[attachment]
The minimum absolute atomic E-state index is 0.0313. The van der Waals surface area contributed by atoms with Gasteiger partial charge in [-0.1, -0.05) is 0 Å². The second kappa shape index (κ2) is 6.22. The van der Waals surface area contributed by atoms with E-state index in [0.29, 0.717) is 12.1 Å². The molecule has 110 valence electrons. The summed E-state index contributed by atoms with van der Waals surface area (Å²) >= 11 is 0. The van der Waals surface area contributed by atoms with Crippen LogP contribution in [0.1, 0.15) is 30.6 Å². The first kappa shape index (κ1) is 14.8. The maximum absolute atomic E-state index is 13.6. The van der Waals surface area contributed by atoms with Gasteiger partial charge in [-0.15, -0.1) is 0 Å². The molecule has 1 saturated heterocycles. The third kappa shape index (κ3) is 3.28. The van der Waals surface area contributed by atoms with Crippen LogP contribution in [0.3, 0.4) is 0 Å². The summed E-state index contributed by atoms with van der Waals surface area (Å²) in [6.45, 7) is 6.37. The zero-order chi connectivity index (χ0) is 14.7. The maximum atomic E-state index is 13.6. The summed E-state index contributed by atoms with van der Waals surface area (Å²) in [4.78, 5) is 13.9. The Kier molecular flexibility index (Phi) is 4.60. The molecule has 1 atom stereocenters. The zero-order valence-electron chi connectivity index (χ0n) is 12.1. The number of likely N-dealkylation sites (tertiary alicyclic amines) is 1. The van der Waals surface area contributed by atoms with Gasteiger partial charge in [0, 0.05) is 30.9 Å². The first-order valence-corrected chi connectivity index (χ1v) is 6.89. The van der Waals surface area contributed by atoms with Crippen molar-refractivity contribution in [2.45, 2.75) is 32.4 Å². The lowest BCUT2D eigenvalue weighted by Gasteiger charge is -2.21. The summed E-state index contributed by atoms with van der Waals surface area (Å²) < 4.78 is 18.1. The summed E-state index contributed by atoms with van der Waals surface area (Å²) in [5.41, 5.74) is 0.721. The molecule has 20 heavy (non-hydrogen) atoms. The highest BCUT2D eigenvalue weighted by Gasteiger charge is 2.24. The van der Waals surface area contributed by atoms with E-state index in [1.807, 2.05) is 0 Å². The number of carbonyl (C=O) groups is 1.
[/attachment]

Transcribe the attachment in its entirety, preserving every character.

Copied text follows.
The minimum absolute atomic E-state index is 0.0313. The van der Waals surface area contributed by atoms with Gasteiger partial charge in [-0.1, -0.05) is 0 Å². The second kappa shape index (κ2) is 6.22. The van der Waals surface area contributed by atoms with E-state index in [0.29, 0.717) is 12.1 Å². The molecule has 110 valence electrons. The summed E-state index contributed by atoms with van der Waals surface area (Å²) >= 11 is 0. The van der Waals surface area contributed by atoms with Crippen LogP contribution in [0.1, 0.15) is 30.6 Å². The first kappa shape index (κ1) is 14.8. The maximum absolute atomic E-state index is 13.6. The van der Waals surface area contributed by atoms with Gasteiger partial charge in [-0.15, -0.1) is 0 Å². The molecule has 1 saturated heterocycles. The third kappa shape index (κ3) is 3.28. The van der Waals surface area contributed by atoms with Crippen LogP contribution in [0.3, 0.4) is 0 Å². The summed E-state index contributed by atoms with van der Waals surface area (Å²) in [6.45, 7) is 6.37. The zero-order chi connectivity index (χ0) is 14.7. The maximum atomic E-state index is 13.6. The summed E-state index contributed by atoms with van der Waals surface area (Å²) in [4.78, 5) is 13.9. The Kier molecular flexibility index (Phi) is 4.60. The molecule has 1 atom stereocenters. The zero-order valence-electron chi connectivity index (χ0n) is 12.1. The number of likely N-dealkylation sites (tertiary alicyclic amines) is 1. The van der Waals surface area contributed by atoms with Gasteiger partial charge in [0, 0.05) is 30.9 Å². The first-order valence-corrected chi connectivity index (χ1v) is 6.89. The van der Waals surface area contributed by atoms with Crippen molar-refractivity contribution in [2.45, 2.75) is 32.4 Å². The lowest BCUT2D eigenvalue weighted by Gasteiger charge is -2.21. The summed E-state index contributed by atoms with van der Waals surface area (Å²) < 4.78 is 18.1. The summed E-state index contributed by atoms with van der Waals surface area (Å²) in [5.41, 5.74) is 0.721. The molecule has 20 heavy (non-hydrogen) atoms. The highest BCUT2D eigenvalue weighted by Gasteiger charge is 2.24. The van der Waals surface area contributed by atoms with E-state index in [1.807, 2.05) is 0 Å². The number of carbonyl (C=O) groups is 1.